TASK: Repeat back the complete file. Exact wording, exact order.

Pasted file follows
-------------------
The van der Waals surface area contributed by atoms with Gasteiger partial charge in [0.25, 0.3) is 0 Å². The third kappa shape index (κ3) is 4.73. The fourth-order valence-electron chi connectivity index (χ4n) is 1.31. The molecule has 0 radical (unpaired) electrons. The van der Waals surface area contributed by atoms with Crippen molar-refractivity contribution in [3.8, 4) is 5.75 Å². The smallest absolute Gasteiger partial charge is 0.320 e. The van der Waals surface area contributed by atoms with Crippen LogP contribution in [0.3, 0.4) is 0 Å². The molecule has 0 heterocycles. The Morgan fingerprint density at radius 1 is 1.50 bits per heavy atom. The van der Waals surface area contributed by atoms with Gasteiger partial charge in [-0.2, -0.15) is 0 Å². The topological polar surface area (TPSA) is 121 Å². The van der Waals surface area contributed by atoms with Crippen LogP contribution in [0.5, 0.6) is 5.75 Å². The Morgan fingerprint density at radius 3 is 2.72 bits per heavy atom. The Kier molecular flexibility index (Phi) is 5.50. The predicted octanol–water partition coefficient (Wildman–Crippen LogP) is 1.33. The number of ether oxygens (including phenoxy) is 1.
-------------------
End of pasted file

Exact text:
The van der Waals surface area contributed by atoms with Gasteiger partial charge in [0.25, 0.3) is 0 Å². The third kappa shape index (κ3) is 4.73. The fourth-order valence-electron chi connectivity index (χ4n) is 1.31. The molecule has 0 radical (unpaired) electrons. The van der Waals surface area contributed by atoms with Crippen molar-refractivity contribution in [3.8, 4) is 5.75 Å². The smallest absolute Gasteiger partial charge is 0.320 e. The van der Waals surface area contributed by atoms with Crippen LogP contribution in [0.3, 0.4) is 0 Å². The molecule has 0 heterocycles. The Morgan fingerprint density at radius 1 is 1.50 bits per heavy atom. The van der Waals surface area contributed by atoms with Gasteiger partial charge in [-0.2, -0.15) is 0 Å². The topological polar surface area (TPSA) is 121 Å². The van der Waals surface area contributed by atoms with Crippen LogP contribution in [0.5, 0.6) is 5.75 Å². The Morgan fingerprint density at radius 3 is 2.72 bits per heavy atom. The Kier molecular flexibility index (Phi) is 5.50. The predicted octanol–water partition coefficient (Wildman–Crippen LogP) is 1.33. The number of ether oxygens (including phenoxy) is 1.